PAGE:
Although the city of Quincy has ended a dispute with one neighbor over the Town Brook project, it will continue fighting with a local environmental group that opposes the plan.
According to city documents, Quincy officials have agreed to pay a resident who lives next to the Town Brook more than $25,000 in settlement fees in order to continue with plans to relocate the waterway from inside the city center to along the Walter Hannon Parkway.
The settlement, which outlines 26 criteria for moving forward, includes $25,000 for an easement of a section of Arline Goodman’s property. The brook currently runs along the edge of that property.
The money will be used to help reimburse Goodman for her legal and engineering fees, Goodman said in an e-mail.
“Some of calls I am getting make it sound like I was 'bought off' for $25,000 which … is not the case,” she said.
Additionally, the agreement calls for the city to fund flood insurance for five years from completion of construction of the book, and to pay the rent of the tenant in the building located closest to the brook, starting one week prior to the start of construction and continuing through the completion of work at Goodman’s property.
Both the insurance and the rent are expected to be no more than $1,000 a year each, city officials said.
The city must also install signs along the road, install a pedestrian crosswalk at Mechanic Street and Revere Road, provide parking for Goodman and her tenants during construction, and install a French drain or sump pump system in the basement to protect Goodman’s home from flooding.
In return, Goodman will allow access to the city, join with the city to file any additional paperwork relative to the downstream section, and not file any appeals.
Goodman had been fighting with the city about the brook for months before the settlement.
Concern initially flared up when the Goodman discovered that the newly connected brook would make a sharp turn near her property on its way toward the American Legion post on Mechanic Street.
The intent was to widen the brook to eight feet prior to a connection at Goodman’s property, which would meet up with a six-foot section as it met with Goodman’s land. Goodman was concerned that the change would increase flooding on her property.
Goodman appealed the brook project to the Department of Environmental Protection, where a presiding officer determined that the two sides could reach a compromise.
Although Goodman’s lawyer suggested that his client could go to court over the brook, she eventually decided to settle.
According to mayoral spokesperson Christopher Walker, Goodman had met directly with Mayor Thomas Koch and City Solicitor Paul Hines to discuss the terms of the settlement. The lawyers took the discussions from there.
Goodman couldn’t be reached for further comment.
The settlement includes mitigation measures where the brook will be widened to eight feet, in order to smooth the transition between the old brook and the new.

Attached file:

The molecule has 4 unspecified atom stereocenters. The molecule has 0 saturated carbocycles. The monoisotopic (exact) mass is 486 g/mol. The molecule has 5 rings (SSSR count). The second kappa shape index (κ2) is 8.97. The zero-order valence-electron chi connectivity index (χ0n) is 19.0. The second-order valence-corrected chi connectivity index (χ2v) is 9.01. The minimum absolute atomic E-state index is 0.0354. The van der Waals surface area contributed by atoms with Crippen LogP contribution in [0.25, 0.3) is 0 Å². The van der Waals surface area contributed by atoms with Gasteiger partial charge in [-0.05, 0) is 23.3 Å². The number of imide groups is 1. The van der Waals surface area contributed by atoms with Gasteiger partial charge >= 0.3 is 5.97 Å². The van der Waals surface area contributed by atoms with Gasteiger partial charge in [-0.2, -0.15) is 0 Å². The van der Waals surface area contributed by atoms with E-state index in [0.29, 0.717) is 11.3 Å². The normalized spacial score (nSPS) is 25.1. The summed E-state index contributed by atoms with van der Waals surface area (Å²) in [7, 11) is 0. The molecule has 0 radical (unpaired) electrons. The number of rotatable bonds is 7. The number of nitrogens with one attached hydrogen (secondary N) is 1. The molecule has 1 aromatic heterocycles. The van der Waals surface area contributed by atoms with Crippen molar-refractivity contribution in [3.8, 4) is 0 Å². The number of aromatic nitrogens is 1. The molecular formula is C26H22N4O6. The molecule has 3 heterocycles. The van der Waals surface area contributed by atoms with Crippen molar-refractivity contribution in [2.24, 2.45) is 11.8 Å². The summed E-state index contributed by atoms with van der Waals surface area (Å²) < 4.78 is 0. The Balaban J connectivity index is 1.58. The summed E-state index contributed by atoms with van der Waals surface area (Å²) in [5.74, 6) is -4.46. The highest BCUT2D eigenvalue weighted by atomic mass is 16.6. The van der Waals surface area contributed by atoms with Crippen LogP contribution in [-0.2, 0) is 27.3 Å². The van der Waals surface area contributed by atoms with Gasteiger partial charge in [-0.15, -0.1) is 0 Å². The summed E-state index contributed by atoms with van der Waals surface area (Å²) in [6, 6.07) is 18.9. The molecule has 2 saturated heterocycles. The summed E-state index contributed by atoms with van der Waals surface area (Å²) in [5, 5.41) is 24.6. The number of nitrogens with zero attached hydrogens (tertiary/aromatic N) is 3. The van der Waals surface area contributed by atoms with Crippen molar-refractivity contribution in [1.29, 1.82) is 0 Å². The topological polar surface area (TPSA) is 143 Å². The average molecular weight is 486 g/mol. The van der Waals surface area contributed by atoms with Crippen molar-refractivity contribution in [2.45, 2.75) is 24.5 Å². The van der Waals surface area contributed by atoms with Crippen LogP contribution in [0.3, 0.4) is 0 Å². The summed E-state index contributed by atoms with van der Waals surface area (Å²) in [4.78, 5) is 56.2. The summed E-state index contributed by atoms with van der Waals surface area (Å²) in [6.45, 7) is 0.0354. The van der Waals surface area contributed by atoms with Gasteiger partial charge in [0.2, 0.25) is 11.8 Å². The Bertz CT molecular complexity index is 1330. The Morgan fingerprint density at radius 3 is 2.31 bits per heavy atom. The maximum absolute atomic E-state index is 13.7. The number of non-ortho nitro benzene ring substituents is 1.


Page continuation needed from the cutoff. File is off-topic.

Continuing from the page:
Debris will also be cleared from the brook, and the city is investigating the use of a transparent material to construct a wall along Goodman’s property.
“After all is said and done, Ms. Goodman believes that the project was improved by some of her concerns being addressed,” said attorney Stuart Schrier, who is representing Goodman. “She still has concerns about increased flooding, but the efforts of the City of Quincy to address her concerns was appreciated.”
Schrier said he hopes the city learns something from this process, and realizes that talking to neighbors is the best course of action when resolving disputes.
According to Walker, money for the mitigations will come from existing financing for the Town Brook, either through the $10.1 million in grant money procured from the state, or from $40 million in i-Cubed money the city expects.
Downstream, the town brook project is progressing rapidly.
While the city’s contractor – LM Heavy Civil Construction - works near Revere and Mechanic Street to install a conduit that will tunnel towards Hancock Street, Beal/Street-Works has been working to procure the American Legion Post.
The post sits on a parcel that the brook will eventually run through, with a “pocket park” to be placed on the property.
According to Walker, the city’s partner purchased the building for $550,000 last week and named the city as de facto owner. That has allowed the city to put out bids for demolition. Demolition bids are expected to come in as early as next week, Walker said.
“From the city’s standpoint this is a huge endeavor and it's moving forward as anticipated in a relatively smooth fashion. At this point, it’s staying on budget and on schedule,” Walker said.
While the city moves forward on the brook, Quincy Environmental Network is seeking relief through Norfolk Superior Court.
According to QEN Spokesperson Steve Perdios, the group is appealing the decision issued by the Department of Environmental Protection in May, which claimed that the city’s plans would improve the conditions of the downtown waterway.
Perdio said the group is seeking further review of Town Brook project, specifically regarding flood analysis.
The appeal was filed on Monday, and no hearings have been scheduled yet.
“We’re fighting a good fight. I don’t know if I’m optimistic, but we’re fighting a good fight,” Perdios said.